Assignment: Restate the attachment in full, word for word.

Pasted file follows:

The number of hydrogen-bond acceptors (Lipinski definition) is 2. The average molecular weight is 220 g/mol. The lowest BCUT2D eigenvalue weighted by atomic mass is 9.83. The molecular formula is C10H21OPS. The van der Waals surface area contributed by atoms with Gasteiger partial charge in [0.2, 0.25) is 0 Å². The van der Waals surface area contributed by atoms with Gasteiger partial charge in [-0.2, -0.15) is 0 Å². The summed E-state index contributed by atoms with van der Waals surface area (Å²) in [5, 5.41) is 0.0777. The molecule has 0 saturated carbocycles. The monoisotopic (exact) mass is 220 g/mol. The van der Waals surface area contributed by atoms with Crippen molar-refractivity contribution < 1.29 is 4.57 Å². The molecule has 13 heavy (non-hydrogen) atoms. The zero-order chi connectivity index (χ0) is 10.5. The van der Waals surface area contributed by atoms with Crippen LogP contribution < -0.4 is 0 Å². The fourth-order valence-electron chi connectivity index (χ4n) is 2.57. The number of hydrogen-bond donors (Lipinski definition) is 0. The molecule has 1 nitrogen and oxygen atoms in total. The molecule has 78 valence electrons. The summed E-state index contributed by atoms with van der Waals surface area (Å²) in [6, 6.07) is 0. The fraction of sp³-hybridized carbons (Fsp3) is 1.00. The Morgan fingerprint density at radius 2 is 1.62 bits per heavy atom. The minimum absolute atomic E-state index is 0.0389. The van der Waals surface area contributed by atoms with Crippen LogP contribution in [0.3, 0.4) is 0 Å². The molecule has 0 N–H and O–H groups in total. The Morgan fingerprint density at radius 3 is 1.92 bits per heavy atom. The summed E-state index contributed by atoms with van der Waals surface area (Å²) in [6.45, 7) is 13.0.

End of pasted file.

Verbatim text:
The number of hydrogen-bond acceptors (Lipinski definition) is 2. The average molecular weight is 220 g/mol. The lowest BCUT2D eigenvalue weighted by atomic mass is 9.83. The molecular formula is C10H21OPS. The van der Waals surface area contributed by atoms with Gasteiger partial charge in [0.2, 0.25) is 0 Å². The van der Waals surface area contributed by atoms with Gasteiger partial charge in [-0.2, -0.15) is 0 Å². The summed E-state index contributed by atoms with van der Waals surface area (Å²) in [5, 5.41) is 0.0777. The molecule has 0 saturated carbocycles. The monoisotopic (exact) mass is 220 g/mol. The van der Waals surface area contributed by atoms with Crippen molar-refractivity contribution < 1.29 is 4.57 Å². The molecule has 13 heavy (non-hydrogen) atoms. The zero-order chi connectivity index (χ0) is 10.5. The van der Waals surface area contributed by atoms with Crippen LogP contribution < -0.4 is 0 Å². The fourth-order valence-electron chi connectivity index (χ4n) is 2.57. The number of hydrogen-bond donors (Lipinski definition) is 0. The molecule has 1 nitrogen and oxygen atoms in total. The molecule has 78 valence electrons. The summed E-state index contributed by atoms with van der Waals surface area (Å²) in [6, 6.07) is 0. The fraction of sp³-hybridized carbons (Fsp3) is 1.00. The Morgan fingerprint density at radius 2 is 1.62 bits per heavy atom. The minimum absolute atomic E-state index is 0.0389. The van der Waals surface area contributed by atoms with Crippen LogP contribution in [0.3, 0.4) is 0 Å². The molecule has 0 N–H and O–H groups in total. The Morgan fingerprint density at radius 3 is 1.92 bits per heavy atom. The summed E-state index contributed by atoms with van der Waals surface area (Å²) in [6.45, 7) is 13.0.